When did struggling become associated with failing? Too often educators hear the waves of “I can’t do it” when a new concept or skill is introduced. Educators are encouraged to challenge students and push students in order to obtain higher student achievement. But when students shut down, how do educators foster the love of a challenge?
Taking the Risk
Some students are not going to be risk takers if the student associates failure of an attempt with a failing grade. Researcher Carol S. Dweck offers a few suggestions in her book, Giving Students Meaningful Work. Educators should create a “growth mindset culture in the classroom” (2010, p. 16-20). In classrooms, this may look like praising the effort and thought process of students instead of the final product. “My research has shown that praising students for the process they have engaged in—the effort they applied, the strategies they used, the choices they made, the persistence they displayed, and so on—yields more long-term benefits than telling them they are ‘smart’ when they succeed” (Dweck, 2010, p. 16-20). Typically, an educator desires for his or her students to be successful. It may be tempting to develop lessons in which students can quickly turn around and demonstrate mastery of skills, but researchers Douglas Fisher and Nancy Frey point out, “uninterrupted success can quickly turn into boredom if it's not punctuated with challenge” (2017, p. 85-86). Cultivating a growth mindset takes training; this will not happen overnight. By encouraging students to take educational risks and rise to a challenge, a growth mindset can be developed.
Frustrational Level Versus Think Time
The concept of allowing students to struggle is not to leave students left to flounder, but instead, allow students to push themselves and experience their true capabilities and grow from errors. Educators continually strive to prepare students by providing texts on ability levels or providing countless strategies to utilize in order to demonstrate success. It is okay to let students explore texts above their ability level, or attempt skills and concepts about their grade level. If a student initially fails, it is important to praise the attempt, then as an educator, provide instruction and scaffolds for the student (Fisher & Frey, 2017, p. 85-86). “It is crucial that no student be able to coast to success time after time; this experience can create the fixed-mindset belief that you are smart only if you can succeed without effort” (Dweck, 2010, p. 16-20).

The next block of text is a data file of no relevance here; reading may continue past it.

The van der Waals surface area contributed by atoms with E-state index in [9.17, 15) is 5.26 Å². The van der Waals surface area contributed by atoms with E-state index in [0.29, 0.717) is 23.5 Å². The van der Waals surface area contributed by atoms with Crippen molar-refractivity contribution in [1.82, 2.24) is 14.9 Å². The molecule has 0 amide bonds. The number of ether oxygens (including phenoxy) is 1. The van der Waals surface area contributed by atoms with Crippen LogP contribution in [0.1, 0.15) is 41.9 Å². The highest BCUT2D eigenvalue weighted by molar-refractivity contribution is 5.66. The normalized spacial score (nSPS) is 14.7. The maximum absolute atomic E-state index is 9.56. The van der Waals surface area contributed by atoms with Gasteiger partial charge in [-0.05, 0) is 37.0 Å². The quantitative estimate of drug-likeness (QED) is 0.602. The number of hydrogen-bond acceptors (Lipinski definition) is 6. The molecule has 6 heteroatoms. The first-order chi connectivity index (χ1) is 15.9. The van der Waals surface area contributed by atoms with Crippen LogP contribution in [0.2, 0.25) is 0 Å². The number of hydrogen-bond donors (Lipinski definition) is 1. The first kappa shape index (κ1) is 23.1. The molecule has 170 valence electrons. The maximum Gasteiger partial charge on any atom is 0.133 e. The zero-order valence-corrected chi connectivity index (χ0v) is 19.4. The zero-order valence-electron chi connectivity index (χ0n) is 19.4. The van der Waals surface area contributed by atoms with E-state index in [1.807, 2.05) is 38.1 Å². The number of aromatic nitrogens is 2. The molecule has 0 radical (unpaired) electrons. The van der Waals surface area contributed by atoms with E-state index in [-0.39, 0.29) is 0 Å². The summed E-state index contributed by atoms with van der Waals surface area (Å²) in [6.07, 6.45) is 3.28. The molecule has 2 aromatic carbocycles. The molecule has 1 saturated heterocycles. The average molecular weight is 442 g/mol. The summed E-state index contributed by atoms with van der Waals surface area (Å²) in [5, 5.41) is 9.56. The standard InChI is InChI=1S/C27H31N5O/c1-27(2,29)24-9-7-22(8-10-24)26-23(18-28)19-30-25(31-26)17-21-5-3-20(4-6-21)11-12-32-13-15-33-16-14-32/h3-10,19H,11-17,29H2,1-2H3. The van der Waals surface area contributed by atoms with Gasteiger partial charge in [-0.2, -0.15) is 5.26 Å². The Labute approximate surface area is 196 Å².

Lead by Example
As an adult, do you tend to shy away from challenging situation? Or tackle it as a learning opportunity? Students need support and the reassurance that struggling is a natural part of life, but some students may never see role models in their lives struggle. The actions educators take are an example to the students. Dweck points out the power of “yet”. When students state they do not understand a skill or concept, educators should respond with “yet” (2010, p. 16-20). When educators reflect on personal struggles and engage in using “yet”, this models to the students that everyone encounters a struggle at some point. Students need to know teachers, too, make mistakes. Educators must encourage “learners to view struggle as a necessary part of learning and growth” (Fisher & Frey, 2017, p. 85-86). When educators simply change their terminology, students can become empowered by failures that will eventually led to success.
As stated earlier, the purpose of struggle is not to leave students to fend for themselves. Educators must be purposeful when designing lessons that will allow for students to struggle in meaningful, authentic experiences. Proper think time is needed for students, and proper assistance and scaffolding is needed from educators. Praising the thought process versus the final outcome is powerful. Simply reminding students of the power of “yet” is impactful. “When students initially struggle or make mistakes, the teacher should view this as an opportunity to teach students how to try different strategies if the first ones don't work—how to step back and think about what to try next, like a detective solving a mystery” (Dwek, 2010, p. 26-20). Students are the detectives and must solve mysteries. This is a simple way of looking at an opportunity for struggle time, but can be so influential in the long run. Students need to realize that a struggle does not mean failure. Embracing the thought process and encouraging students to take risks can enhance the world of education. This is a transferable skill from the classroom to the real world.
Dweck, C. S. (2010). “Giving students meaningful work”. Educational Leaders, ASCD, http://www.ascd.org/publications/educational-leadership/sept10/vol68/num01/Even-Geniuses-Work-Hard.aspx. 16-20.
Fisher, D. & Frey, N. “Lifting school leaders”. Educational Leadership, ASCD, http://www.ascd.org/publications/educational-leadership/may17/vol74/num08/The-Importance-of-Struggle.aspx. 85-86.